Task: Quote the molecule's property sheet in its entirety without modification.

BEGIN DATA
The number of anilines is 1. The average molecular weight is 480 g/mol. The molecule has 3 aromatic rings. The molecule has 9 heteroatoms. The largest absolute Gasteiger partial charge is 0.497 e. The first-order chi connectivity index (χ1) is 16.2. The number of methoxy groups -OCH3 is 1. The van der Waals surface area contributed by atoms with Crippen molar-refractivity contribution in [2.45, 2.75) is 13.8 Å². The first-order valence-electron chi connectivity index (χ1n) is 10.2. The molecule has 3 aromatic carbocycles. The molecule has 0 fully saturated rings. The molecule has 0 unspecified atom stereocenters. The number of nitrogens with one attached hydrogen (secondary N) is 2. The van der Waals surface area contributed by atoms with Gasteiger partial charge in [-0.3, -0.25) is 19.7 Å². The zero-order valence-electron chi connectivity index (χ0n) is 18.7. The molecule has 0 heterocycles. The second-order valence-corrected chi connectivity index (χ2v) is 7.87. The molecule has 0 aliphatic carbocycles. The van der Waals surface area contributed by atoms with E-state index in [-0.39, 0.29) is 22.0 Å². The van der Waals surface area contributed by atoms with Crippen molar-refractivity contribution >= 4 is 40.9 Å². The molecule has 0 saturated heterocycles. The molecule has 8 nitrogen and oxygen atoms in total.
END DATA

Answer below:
The number of anilines is 1. The average molecular weight is 480 g/mol. The molecule has 3 aromatic rings. The molecule has 9 heteroatoms. The largest absolute Gasteiger partial charge is 0.497 e. The first-order chi connectivity index (χ1) is 16.2. The number of methoxy groups -OCH3 is 1. The van der Waals surface area contributed by atoms with Crippen molar-refractivity contribution in [2.45, 2.75) is 13.8 Å². The first-order valence-electron chi connectivity index (χ1n) is 10.2. The molecule has 3 aromatic carbocycles. The molecule has 0 fully saturated rings. The molecule has 0 unspecified atom stereocenters. The number of nitrogens with one attached hydrogen (secondary N) is 2. The van der Waals surface area contributed by atoms with Gasteiger partial charge in [-0.3, -0.25) is 19.7 Å². The zero-order valence-electron chi connectivity index (χ0n) is 18.7. The molecule has 0 heterocycles. The second-order valence-corrected chi connectivity index (χ2v) is 7.87. The molecule has 0 aliphatic carbocycles. The van der Waals surface area contributed by atoms with E-state index in [-0.39, 0.29) is 22.0 Å². The van der Waals surface area contributed by atoms with Crippen molar-refractivity contribution >= 4 is 40.9 Å². The molecule has 0 saturated heterocycles. The molecule has 8 nitrogen and oxygen atoms in total.